Editor’s Note: This is a guest post from Emilie Wapnick of Puttylike.com.
It’s Saturday night, 11pm, and I’m at my desk working.
You don’t have to feel sorry for me though. I have no boss breathing down my neck or pressing deadline to meet. I could just as easily be at the bar, sipping a pint with friends.
But instead I’m at home, typing away fervently, working on my business.
Staying in and working on a Saturday night was an easy choice to make actually… It simply sounded like more fun.
The Tug of War Between Profit and Passion
Growing up, we’re taught that there’s work – that thing that provides financial security – and then there’s fun: our passions, hobbies, dreams and pursuits.
Sure, we can use the money we make from our day job to help fund our outside endeavors. Maybe if we’re really lucky, we’ll even find a career that’s also somewhat in line with our interests! But we’re cautioned that rejecting this model and putting our passions first means a life of Ramen noodles and ratty apartments.
These are our choices: profit or passion. Bring them together or keep them apart, it’s your call. But life is presented to us as a tug-of-war between two distinct forces
Could Passion and Profit be One and the Same?
Here’s a radical idea: maybe these two forces aren’t distinct at all.
When you look at people who truly dominate in their fields – the Oprahs and Obamas and even the Trumps of this world – they are usually highly passionate about their work. Innovators don’t find a compromise between profit and passion. They reject the binary all together.
Ultimately, the profit is where the passion is.
My reasoning isn’t based on any woo-woo theories about how the universe conspires to help those who follow their dreams either (though I do happen to believe this). My reasoning is based on numbers, and numbers alone.
What Does it Take to “Make it”?
“I want to say “good luck,” but it doesn’t take luck…”
These were the last words a stranger on a bus once said to me after a conversation in which I shared my plans to start a business to “inspire multipotentialites to embrace their multipotentiality.”
Most successful people will tell you the same thing: success is not a result of luck or talent. There’s no big break. You never get “discovered”. Success comes to those who work their ASSES off.
Hard work, persistence, long hours in the trenches, getting back up after a flop- these are the traits that distinguish the truly successful from everybody else.
We Always Work 1000% Harder on Something We Believe In
If hard work is the distinguishing factor between those who make it and those who do not, then what’s the best way to motivate hard work? Make all that hard work fun. Make it something you love.
I’m not saying that passion always immediately leads to profit. Sometimes it takes experimentation and a few failed attempts along the way. But when you’re filling your time with activities that light you up, work doesn’t feel like work. As a result, you’re infinitely more motivated to put in insane hours (like working till wee hours on a Saturday night).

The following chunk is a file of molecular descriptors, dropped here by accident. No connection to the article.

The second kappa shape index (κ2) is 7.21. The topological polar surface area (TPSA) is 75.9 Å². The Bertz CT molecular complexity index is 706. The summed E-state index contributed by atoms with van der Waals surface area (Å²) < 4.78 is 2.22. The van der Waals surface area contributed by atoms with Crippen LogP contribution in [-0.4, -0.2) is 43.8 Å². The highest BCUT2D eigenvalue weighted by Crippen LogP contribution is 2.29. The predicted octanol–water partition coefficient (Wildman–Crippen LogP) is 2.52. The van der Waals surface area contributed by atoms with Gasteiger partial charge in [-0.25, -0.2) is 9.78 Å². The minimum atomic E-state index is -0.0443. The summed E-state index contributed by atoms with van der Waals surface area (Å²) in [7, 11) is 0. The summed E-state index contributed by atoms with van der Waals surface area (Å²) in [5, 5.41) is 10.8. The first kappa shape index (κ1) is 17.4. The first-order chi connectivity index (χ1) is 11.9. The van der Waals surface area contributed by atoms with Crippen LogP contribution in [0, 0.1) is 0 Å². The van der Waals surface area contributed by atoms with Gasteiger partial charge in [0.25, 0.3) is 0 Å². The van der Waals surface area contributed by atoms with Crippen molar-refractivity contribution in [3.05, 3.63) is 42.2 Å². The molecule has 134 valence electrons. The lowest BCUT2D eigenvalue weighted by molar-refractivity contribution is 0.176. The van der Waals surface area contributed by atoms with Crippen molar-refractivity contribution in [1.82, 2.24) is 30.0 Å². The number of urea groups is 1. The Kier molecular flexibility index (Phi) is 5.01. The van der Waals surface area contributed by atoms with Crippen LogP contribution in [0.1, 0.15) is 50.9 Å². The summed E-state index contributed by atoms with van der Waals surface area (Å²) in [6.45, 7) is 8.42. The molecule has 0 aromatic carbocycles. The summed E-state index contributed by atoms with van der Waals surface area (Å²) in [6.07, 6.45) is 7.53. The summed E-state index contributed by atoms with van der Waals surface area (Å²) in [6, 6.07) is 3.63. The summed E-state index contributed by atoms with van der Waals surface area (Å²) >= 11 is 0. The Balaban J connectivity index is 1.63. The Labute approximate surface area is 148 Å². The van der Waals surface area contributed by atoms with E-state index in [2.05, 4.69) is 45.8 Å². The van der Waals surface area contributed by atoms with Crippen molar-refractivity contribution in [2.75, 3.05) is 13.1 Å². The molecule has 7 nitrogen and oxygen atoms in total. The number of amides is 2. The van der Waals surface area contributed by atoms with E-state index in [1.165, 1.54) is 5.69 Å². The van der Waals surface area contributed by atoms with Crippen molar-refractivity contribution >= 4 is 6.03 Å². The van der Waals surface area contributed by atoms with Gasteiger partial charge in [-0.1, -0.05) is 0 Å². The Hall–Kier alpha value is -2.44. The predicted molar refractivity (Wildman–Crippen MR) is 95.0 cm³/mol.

Doing what you love means that you’re more driven, indeed overjoyed, to put in the hours necessary to crush it. You work and work and work because there’s nothing in the world you’d rather be doing! It’s like breathing.
But is there a Market for My Passions?
Alright, lets talk practicalities for a minute. The fact is, as hard as you may work on your passions, someone’s got to buy what you’re selling. Spending all day in your room reading mystery novels and writing odes on the guitar isn’t going to pay the bills. I hear you.
You absolutely need a way to channel your interests into something that others will pay for. But this is not a compromise or a constraint on your creativity, it’s a perk!
Would keeping all of your passions to yourself fulfill you in the long run anyway?
You don’t have to monetize all your passions. In fact, if you’re lucky enough to be a mulitpotentialite and have many areas of interest, you might want to keep some of them just for you.
But in the grand scheme of things, we all want to change the world, every single one of us. We want our time here to be meaningful, for some greater purpose.
When you channel your passions into something that adds value, solves problems and enriches lives, those passions become even more fulfilling. That’s also a service people will happily pay for.
What if You Don’t Feel like an Expert?
You may worry that you don’t have what it takes to turn your passion into a business, that you lack the expertise necessary to help others. Well, you know what? You’re wrong. As Barbara Sher says, “what you love is what you’re gifted at.”
Follow your heart, hone your skills and practice. If you’re doing what you love, you’ll have the drive to get good. Just start, you’ll get there.
This isn’t just about making money either. The whole world benefits when you’re doing your greatest work, and your greatest work will always be that which you love the most.
Do you ever stop and find yourself overjoyed to be working? Is this not the greatest feeling in the world?
About the Author: Emilie Wapnick is a writer and multipotentialite at Puttylike.com. She inspires other Renaissance types to build lives and businesses around their many interests. She is the author of The ‘Undeclared for Life’ Manifesto and co-hosts the podcast Undeclared for Life.
photo courtesy of in_2_the_fray
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